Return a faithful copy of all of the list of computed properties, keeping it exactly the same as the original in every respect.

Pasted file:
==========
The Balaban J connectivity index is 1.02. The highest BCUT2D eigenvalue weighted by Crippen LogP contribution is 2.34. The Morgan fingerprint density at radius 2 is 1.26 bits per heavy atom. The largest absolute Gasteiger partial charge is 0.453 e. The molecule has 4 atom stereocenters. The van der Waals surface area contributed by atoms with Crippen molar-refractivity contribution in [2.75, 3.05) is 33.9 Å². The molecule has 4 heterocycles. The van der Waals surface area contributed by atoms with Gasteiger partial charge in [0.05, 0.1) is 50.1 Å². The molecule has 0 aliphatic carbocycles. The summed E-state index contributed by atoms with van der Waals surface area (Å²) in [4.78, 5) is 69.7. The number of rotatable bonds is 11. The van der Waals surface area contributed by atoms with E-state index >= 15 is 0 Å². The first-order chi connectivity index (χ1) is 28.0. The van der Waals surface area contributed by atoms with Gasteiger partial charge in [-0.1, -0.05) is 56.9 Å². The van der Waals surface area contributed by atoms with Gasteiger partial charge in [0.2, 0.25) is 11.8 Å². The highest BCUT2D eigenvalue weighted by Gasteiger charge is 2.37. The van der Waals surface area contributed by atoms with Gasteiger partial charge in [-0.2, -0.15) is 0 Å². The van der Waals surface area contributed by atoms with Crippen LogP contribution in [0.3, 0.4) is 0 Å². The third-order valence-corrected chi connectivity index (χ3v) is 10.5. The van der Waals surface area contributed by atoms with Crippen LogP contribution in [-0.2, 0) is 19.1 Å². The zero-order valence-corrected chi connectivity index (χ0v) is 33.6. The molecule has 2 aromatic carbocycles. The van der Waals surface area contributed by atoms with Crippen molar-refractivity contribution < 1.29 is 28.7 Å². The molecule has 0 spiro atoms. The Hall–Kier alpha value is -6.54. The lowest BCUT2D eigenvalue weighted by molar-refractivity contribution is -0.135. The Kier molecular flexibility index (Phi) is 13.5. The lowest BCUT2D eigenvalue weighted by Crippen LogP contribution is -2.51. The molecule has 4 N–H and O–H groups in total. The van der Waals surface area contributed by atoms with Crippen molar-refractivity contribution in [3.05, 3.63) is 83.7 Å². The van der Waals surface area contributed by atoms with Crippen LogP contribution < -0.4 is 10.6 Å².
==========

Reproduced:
The Balaban J connectivity index is 1.02. The highest BCUT2D eigenvalue weighted by Crippen LogP contribution is 2.34. The Morgan fingerprint density at radius 2 is 1.26 bits per heavy atom. The largest absolute Gasteiger partial charge is 0.453 e. The molecule has 4 atom stereocenters. The van der Waals surface area contributed by atoms with Crippen molar-refractivity contribution in [2.75, 3.05) is 33.9 Å². The molecule has 4 heterocycles. The van der Waals surface area contributed by atoms with Gasteiger partial charge in [0.05, 0.1) is 50.1 Å². The molecule has 0 aliphatic carbocycles. The summed E-state index contributed by atoms with van der Waals surface area (Å²) in [4.78, 5) is 69.7. The number of rotatable bonds is 11. The van der Waals surface area contributed by atoms with E-state index >= 15 is 0 Å². The first-order chi connectivity index (χ1) is 28.0. The van der Waals surface area contributed by atoms with Gasteiger partial charge in [-0.1, -0.05) is 56.9 Å². The van der Waals surface area contributed by atoms with Gasteiger partial charge in [0.2, 0.25) is 11.8 Å². The highest BCUT2D eigenvalue weighted by Gasteiger charge is 2.37. The van der Waals surface area contributed by atoms with Gasteiger partial charge in [-0.2, -0.15) is 0 Å². The van der Waals surface area contributed by atoms with Crippen LogP contribution in [0.3, 0.4) is 0 Å². The third-order valence-corrected chi connectivity index (χ3v) is 10.5. The van der Waals surface area contributed by atoms with Crippen LogP contribution in [-0.2, 0) is 19.1 Å². The zero-order valence-corrected chi connectivity index (χ0v) is 33.6. The molecule has 2 aromatic carbocycles. The van der Waals surface area contributed by atoms with Crippen molar-refractivity contribution < 1.29 is 28.7 Å². The molecule has 0 spiro atoms. The Hall–Kier alpha value is -6.54. The lowest BCUT2D eigenvalue weighted by molar-refractivity contribution is -0.135. The Kier molecular flexibility index (Phi) is 13.5. The lowest BCUT2D eigenvalue weighted by Crippen LogP contribution is -2.51. The molecule has 4 N–H and O–H groups in total. The van der Waals surface area contributed by atoms with Crippen molar-refractivity contribution in [3.05, 3.63) is 83.7 Å². The van der Waals surface area contributed by atoms with Crippen LogP contribution < -0.4 is 10.6 Å².